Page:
Tuesday, February 11, 2014

Rethinking Intervention by Shari Frost

I was thrilled to receive a copy of Shari Frost's new professional book, Rethinking Intervention: Supporting Struggling Readers and Writers in Grades 3-6 Classrooms. This is the newest book published by Choice Literacy. I know Shari from our work on a few NCTE committees from our work with Choice Literacy. She is one of those amazing people who  I've always learned so much from. You don't have a conversation with Shari without rethinking something important!

Rethinking Intervention is so timely.  I can see that it is going to start amazing conversations in schools around the country.  Shari starts the book by helping readers rethink interventions for students in Grades 3-6. She  identifies real issues that keep students from moving forward as readers.  She knows that quality teachers are the key and believes in teachers as decision-makers.  Early in the book, Shari says, "Packaged intervention programs give schools false hope. With their explicit, scripted lessons, they propagate the big myth that anyone at all can successfully teach struggling students to read. Their cookbook, step-by-step approach seems so simple; if you follow the prescribed lessons as written, the students will improve."

She goes on to say, "However, the most important component of a successful intervention program is a knowledgeable and responsive teacher who can make informed decisions based on students' reading and writing behaviors.  A responsive teacher knows how to use the materials to best meet the needs of the students."

Shari understands and reminds readers that the classroom teacher is key to a child's success--especially the child getting intervention on top of classroom instruction.  I love this book because it doesn't only talk about the individual things a teacher or intervention specialist can do to support our struggling readers. Instead Shari supports a comprehensive approach that has a child in a solid literacy classroom. She shares ideas for the workshop that support struggling students in whole class, small group and individual groupings. She understands that every part of a child's day is key to their growth as readers and that is it possible to differentiate for these children within whole class and small group settings. If aligned, the combination of these practices in a solid literacy workshop are key to moving students forward.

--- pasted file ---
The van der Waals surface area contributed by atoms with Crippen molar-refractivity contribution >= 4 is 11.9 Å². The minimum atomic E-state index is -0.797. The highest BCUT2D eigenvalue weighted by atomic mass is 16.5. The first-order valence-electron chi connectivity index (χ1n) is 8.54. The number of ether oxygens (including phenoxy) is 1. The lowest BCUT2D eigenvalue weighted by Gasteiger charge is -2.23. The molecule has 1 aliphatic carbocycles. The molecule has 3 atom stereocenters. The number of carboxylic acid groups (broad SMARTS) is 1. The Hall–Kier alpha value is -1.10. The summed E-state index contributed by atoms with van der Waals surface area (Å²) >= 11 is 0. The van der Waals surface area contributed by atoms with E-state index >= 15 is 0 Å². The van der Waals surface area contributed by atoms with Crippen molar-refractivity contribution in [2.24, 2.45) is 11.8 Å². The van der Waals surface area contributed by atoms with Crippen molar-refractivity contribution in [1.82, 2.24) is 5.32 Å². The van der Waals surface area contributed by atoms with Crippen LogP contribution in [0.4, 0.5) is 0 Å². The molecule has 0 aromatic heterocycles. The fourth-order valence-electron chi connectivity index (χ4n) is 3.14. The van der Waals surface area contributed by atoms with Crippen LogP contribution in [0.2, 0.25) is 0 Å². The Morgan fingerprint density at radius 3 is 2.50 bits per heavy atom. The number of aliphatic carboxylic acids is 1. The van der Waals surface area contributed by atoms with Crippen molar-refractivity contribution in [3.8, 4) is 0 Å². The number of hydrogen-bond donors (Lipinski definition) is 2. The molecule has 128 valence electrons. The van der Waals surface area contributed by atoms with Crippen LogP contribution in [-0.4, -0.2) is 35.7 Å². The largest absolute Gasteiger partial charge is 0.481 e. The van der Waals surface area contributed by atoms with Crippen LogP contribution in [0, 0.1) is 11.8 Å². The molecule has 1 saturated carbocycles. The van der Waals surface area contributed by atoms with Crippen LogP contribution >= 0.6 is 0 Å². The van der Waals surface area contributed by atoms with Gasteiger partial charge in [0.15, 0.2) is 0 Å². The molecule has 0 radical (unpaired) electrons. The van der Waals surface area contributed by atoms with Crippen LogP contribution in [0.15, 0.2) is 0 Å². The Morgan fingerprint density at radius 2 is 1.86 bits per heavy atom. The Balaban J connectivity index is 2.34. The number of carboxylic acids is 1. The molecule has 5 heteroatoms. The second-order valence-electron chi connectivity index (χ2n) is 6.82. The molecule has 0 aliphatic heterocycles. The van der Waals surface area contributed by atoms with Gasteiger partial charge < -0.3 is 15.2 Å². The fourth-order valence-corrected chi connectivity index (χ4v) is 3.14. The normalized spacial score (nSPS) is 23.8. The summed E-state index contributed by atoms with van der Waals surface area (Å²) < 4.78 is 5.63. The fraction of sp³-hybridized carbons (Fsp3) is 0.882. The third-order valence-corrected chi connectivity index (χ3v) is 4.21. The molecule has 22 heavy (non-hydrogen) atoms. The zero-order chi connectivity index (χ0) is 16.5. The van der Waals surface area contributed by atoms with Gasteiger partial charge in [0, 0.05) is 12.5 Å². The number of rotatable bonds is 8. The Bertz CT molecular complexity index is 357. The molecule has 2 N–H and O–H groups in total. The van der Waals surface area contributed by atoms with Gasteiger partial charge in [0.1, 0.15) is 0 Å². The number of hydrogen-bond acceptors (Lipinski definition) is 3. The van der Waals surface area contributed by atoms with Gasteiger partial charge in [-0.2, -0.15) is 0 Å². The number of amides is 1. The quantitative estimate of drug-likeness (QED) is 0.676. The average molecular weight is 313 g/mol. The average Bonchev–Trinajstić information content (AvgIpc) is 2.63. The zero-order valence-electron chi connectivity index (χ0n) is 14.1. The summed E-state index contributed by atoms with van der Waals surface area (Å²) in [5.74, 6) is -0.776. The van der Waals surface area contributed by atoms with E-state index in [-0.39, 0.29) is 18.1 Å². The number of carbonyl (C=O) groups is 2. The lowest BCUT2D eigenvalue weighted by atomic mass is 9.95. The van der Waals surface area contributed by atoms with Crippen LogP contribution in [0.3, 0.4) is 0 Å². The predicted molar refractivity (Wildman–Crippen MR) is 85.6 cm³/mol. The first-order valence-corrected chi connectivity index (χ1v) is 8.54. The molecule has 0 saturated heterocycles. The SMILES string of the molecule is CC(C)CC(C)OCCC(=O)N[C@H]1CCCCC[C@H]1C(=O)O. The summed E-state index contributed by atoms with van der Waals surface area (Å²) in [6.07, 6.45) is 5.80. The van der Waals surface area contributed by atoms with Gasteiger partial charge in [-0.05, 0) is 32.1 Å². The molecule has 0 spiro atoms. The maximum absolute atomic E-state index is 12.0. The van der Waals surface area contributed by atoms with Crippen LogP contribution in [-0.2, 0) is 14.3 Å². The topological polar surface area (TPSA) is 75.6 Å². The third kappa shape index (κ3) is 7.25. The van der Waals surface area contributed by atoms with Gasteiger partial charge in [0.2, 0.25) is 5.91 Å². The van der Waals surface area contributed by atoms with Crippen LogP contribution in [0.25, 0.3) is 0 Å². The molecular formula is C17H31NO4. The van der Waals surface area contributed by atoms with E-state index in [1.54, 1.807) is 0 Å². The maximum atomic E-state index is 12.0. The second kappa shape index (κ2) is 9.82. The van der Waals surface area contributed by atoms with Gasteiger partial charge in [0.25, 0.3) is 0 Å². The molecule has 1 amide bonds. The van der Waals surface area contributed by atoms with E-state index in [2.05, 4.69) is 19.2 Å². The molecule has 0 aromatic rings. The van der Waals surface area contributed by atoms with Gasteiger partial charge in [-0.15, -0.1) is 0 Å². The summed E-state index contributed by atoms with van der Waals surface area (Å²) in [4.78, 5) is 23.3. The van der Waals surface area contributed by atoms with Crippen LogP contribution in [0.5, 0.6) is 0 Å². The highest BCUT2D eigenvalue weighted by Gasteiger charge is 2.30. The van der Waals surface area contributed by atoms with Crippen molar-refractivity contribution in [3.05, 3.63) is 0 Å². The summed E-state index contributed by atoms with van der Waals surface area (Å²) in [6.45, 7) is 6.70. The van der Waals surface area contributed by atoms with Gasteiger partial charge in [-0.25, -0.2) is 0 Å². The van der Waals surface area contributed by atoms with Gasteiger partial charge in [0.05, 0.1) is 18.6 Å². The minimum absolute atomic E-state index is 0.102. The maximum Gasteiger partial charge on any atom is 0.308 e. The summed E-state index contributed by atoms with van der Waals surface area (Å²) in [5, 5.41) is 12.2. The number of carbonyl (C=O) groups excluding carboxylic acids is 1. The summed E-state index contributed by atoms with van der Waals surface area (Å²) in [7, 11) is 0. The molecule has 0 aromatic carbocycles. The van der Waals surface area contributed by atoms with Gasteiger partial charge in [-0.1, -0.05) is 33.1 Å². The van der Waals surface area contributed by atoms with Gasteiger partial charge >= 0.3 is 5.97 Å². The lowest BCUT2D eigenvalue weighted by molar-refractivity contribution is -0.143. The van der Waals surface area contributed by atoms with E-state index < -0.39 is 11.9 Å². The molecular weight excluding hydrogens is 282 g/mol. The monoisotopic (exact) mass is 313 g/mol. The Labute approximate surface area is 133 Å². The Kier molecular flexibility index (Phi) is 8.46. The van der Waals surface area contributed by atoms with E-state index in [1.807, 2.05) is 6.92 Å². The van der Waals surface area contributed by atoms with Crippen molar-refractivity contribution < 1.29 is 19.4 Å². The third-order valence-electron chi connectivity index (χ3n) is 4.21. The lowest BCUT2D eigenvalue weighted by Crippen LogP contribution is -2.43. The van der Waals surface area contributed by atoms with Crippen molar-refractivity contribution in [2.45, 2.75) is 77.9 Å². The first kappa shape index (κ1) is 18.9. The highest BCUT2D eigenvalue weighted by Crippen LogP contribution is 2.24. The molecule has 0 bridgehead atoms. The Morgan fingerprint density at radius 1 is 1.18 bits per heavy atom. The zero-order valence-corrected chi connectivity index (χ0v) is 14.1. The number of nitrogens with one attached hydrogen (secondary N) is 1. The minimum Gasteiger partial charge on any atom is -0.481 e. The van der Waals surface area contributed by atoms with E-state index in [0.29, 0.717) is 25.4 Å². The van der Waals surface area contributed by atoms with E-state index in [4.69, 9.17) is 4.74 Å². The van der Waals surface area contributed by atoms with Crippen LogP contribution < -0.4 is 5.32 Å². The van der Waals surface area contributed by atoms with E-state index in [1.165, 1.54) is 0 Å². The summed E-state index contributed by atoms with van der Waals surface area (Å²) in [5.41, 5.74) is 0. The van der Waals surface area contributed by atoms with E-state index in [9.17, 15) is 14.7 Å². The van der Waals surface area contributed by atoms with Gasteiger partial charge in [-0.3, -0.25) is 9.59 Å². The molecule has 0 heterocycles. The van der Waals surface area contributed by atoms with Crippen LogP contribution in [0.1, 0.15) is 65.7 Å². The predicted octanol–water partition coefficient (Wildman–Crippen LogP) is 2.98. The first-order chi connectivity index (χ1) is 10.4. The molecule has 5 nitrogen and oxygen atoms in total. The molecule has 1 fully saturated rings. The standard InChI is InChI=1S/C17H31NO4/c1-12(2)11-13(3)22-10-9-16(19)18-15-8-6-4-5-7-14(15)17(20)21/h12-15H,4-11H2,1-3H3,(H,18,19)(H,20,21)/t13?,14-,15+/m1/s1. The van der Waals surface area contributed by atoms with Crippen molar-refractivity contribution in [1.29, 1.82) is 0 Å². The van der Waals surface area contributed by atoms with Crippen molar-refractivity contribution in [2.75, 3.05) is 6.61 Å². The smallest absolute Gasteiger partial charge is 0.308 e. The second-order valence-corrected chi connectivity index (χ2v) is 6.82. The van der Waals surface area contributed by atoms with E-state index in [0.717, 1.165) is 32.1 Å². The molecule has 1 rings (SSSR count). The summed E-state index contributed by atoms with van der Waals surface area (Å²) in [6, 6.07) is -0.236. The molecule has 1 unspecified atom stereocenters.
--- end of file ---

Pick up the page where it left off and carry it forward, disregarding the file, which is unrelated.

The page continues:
The last section of the book focuses on the collaboration between the classroom teacher and the intervention specialists.  Shari is honest about the challenges for both parties in finding time to meet and collaborate about progress and teaching in both settings.  She shares ideas that have worked such as a folder that travels with the student. She also highlights the importance of student knowledge and ownership of goals.